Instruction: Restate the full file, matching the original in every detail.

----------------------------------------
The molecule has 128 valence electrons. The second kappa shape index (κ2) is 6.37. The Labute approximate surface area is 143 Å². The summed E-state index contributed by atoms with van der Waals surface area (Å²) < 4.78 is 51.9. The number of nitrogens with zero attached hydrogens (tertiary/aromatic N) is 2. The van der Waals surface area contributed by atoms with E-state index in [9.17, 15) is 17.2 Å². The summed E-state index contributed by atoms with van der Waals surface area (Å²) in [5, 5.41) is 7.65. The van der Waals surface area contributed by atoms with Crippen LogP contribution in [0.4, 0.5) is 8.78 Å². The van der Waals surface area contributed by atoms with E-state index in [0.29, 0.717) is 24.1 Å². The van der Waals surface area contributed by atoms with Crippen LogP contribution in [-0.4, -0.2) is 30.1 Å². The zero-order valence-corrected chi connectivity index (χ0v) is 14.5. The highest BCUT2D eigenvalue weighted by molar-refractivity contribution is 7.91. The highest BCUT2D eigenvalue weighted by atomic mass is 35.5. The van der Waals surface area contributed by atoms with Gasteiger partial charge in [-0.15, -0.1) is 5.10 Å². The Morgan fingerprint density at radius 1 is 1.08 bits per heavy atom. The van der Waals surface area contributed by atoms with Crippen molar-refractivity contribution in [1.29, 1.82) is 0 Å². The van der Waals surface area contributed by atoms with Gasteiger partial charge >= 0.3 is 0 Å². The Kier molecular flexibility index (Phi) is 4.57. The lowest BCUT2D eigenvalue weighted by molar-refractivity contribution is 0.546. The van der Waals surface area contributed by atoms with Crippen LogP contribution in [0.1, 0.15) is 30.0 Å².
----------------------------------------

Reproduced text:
The molecule has 128 valence electrons. The second kappa shape index (κ2) is 6.37. The Labute approximate surface area is 143 Å². The summed E-state index contributed by atoms with van der Waals surface area (Å²) < 4.78 is 51.9. The number of nitrogens with zero attached hydrogens (tertiary/aromatic N) is 2. The van der Waals surface area contributed by atoms with E-state index in [9.17, 15) is 17.2 Å². The summed E-state index contributed by atoms with van der Waals surface area (Å²) in [5, 5.41) is 7.65. The van der Waals surface area contributed by atoms with Crippen LogP contribution in [0.4, 0.5) is 8.78 Å². The van der Waals surface area contributed by atoms with E-state index in [0.29, 0.717) is 24.1 Å². The van der Waals surface area contributed by atoms with Crippen LogP contribution in [-0.4, -0.2) is 30.1 Å². The zero-order valence-corrected chi connectivity index (χ0v) is 14.5. The highest BCUT2D eigenvalue weighted by molar-refractivity contribution is 7.91. The highest BCUT2D eigenvalue weighted by atomic mass is 35.5. The van der Waals surface area contributed by atoms with Gasteiger partial charge in [-0.15, -0.1) is 5.10 Å². The Morgan fingerprint density at radius 1 is 1.08 bits per heavy atom. The van der Waals surface area contributed by atoms with Crippen molar-refractivity contribution in [1.29, 1.82) is 0 Å². The van der Waals surface area contributed by atoms with Gasteiger partial charge >= 0.3 is 0 Å². The Kier molecular flexibility index (Phi) is 4.57. The lowest BCUT2D eigenvalue weighted by molar-refractivity contribution is 0.546. The van der Waals surface area contributed by atoms with Crippen LogP contribution in [0.1, 0.15) is 30.0 Å².